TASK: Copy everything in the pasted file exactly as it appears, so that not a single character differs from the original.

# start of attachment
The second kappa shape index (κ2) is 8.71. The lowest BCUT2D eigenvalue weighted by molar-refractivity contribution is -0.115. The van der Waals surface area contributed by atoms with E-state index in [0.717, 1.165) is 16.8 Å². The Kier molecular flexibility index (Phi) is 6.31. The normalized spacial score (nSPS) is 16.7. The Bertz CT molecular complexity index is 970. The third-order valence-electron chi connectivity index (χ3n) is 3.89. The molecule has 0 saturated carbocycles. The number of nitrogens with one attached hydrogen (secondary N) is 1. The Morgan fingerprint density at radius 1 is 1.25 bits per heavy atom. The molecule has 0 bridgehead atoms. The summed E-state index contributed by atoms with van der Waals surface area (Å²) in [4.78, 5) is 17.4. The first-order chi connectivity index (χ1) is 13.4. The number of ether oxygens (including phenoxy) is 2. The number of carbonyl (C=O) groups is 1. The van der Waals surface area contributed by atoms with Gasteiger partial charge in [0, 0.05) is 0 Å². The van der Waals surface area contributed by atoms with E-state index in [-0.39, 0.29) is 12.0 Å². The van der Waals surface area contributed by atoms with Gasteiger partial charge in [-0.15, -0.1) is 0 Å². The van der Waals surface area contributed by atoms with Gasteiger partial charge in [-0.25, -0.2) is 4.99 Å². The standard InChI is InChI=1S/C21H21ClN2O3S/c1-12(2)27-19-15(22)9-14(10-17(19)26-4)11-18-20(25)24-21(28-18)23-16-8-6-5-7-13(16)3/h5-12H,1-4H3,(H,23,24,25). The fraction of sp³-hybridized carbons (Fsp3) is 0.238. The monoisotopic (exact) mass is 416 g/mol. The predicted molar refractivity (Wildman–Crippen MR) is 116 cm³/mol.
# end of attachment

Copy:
The second kappa shape index (κ2) is 8.71. The lowest BCUT2D eigenvalue weighted by molar-refractivity contribution is -0.115. The van der Waals surface area contributed by atoms with E-state index in [0.717, 1.165) is 16.8 Å². The Kier molecular flexibility index (Phi) is 6.31. The normalized spacial score (nSPS) is 16.7. The Bertz CT molecular complexity index is 970. The third-order valence-electron chi connectivity index (χ3n) is 3.89. The molecule has 0 saturated carbocycles. The number of nitrogens with one attached hydrogen (secondary N) is 1. The Morgan fingerprint density at radius 1 is 1.25 bits per heavy atom. The molecule has 0 bridgehead atoms. The summed E-state index contributed by atoms with van der Waals surface area (Å²) in [4.78, 5) is 17.4. The first-order chi connectivity index (χ1) is 13.4. The number of ether oxygens (including phenoxy) is 2. The number of carbonyl (C=O) groups is 1. The van der Waals surface area contributed by atoms with Gasteiger partial charge in [0, 0.05) is 0 Å². The van der Waals surface area contributed by atoms with E-state index in [-0.39, 0.29) is 12.0 Å². The van der Waals surface area contributed by atoms with Gasteiger partial charge in [-0.15, -0.1) is 0 Å². The van der Waals surface area contributed by atoms with Gasteiger partial charge in [-0.25, -0.2) is 4.99 Å². The standard InChI is InChI=1S/C21H21ClN2O3S/c1-12(2)27-19-15(22)9-14(10-17(19)26-4)11-18-20(25)24-21(28-18)23-16-8-6-5-7-13(16)3/h5-12H,1-4H3,(H,23,24,25). The fraction of sp³-hybridized carbons (Fsp3) is 0.238. The monoisotopic (exact) mass is 416 g/mol. The predicted molar refractivity (Wildman–Crippen MR) is 116 cm³/mol.